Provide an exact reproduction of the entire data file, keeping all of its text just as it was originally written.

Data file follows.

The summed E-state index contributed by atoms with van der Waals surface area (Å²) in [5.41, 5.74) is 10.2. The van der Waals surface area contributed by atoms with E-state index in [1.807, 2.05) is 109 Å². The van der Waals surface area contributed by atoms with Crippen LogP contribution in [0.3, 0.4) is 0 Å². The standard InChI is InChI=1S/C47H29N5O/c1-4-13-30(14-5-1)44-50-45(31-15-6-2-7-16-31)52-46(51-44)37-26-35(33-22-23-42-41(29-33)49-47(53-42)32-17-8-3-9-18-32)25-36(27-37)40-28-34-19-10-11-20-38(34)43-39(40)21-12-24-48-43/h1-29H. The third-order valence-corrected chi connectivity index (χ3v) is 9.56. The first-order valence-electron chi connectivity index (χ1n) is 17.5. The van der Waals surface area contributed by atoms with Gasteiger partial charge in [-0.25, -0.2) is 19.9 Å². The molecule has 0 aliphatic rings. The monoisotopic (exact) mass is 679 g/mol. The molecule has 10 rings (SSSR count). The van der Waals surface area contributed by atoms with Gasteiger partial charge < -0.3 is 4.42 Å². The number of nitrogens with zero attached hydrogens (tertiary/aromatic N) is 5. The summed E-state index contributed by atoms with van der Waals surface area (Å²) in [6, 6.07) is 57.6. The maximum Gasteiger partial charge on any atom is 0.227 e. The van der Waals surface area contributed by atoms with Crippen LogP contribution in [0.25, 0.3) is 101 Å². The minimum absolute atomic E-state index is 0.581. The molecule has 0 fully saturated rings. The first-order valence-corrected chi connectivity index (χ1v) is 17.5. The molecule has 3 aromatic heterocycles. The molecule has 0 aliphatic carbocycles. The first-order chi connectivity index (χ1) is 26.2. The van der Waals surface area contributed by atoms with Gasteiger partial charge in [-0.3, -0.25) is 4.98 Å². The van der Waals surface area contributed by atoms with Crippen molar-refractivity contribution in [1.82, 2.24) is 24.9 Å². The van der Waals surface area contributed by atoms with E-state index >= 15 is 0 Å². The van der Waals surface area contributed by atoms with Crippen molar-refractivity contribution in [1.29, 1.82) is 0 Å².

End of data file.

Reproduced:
The summed E-state index contributed by atoms with van der Waals surface area (Å²) in [5.41, 5.74) is 10.2. The van der Waals surface area contributed by atoms with E-state index in [1.807, 2.05) is 109 Å². The van der Waals surface area contributed by atoms with Crippen LogP contribution in [0.3, 0.4) is 0 Å². The standard InChI is InChI=1S/C47H29N5O/c1-4-13-30(14-5-1)44-50-45(31-15-6-2-7-16-31)52-46(51-44)37-26-35(33-22-23-42-41(29-33)49-47(53-42)32-17-8-3-9-18-32)25-36(27-37)40-28-34-19-10-11-20-38(34)43-39(40)21-12-24-48-43/h1-29H. The third-order valence-corrected chi connectivity index (χ3v) is 9.56. The first-order valence-electron chi connectivity index (χ1n) is 17.5. The van der Waals surface area contributed by atoms with Gasteiger partial charge in [-0.25, -0.2) is 19.9 Å². The molecule has 0 aliphatic rings. The monoisotopic (exact) mass is 679 g/mol. The molecule has 10 rings (SSSR count). The van der Waals surface area contributed by atoms with Gasteiger partial charge < -0.3 is 4.42 Å². The number of nitrogens with zero attached hydrogens (tertiary/aromatic N) is 5. The summed E-state index contributed by atoms with van der Waals surface area (Å²) in [6, 6.07) is 57.6. The maximum Gasteiger partial charge on any atom is 0.227 e. The van der Waals surface area contributed by atoms with Crippen LogP contribution in [0.25, 0.3) is 101 Å². The minimum absolute atomic E-state index is 0.581. The molecule has 0 fully saturated rings. The first-order valence-corrected chi connectivity index (χ1v) is 17.5. The molecule has 3 aromatic heterocycles. The molecule has 0 aliphatic carbocycles. The first-order chi connectivity index (χ1) is 26.2. The van der Waals surface area contributed by atoms with Gasteiger partial charge in [-0.3, -0.25) is 4.98 Å². The van der Waals surface area contributed by atoms with Crippen molar-refractivity contribution in [1.82, 2.24) is 24.9 Å². The van der Waals surface area contributed by atoms with E-state index >= 15 is 0 Å². The van der Waals surface area contributed by atoms with Crippen molar-refractivity contribution in [1.29, 1.82) is 0 Å².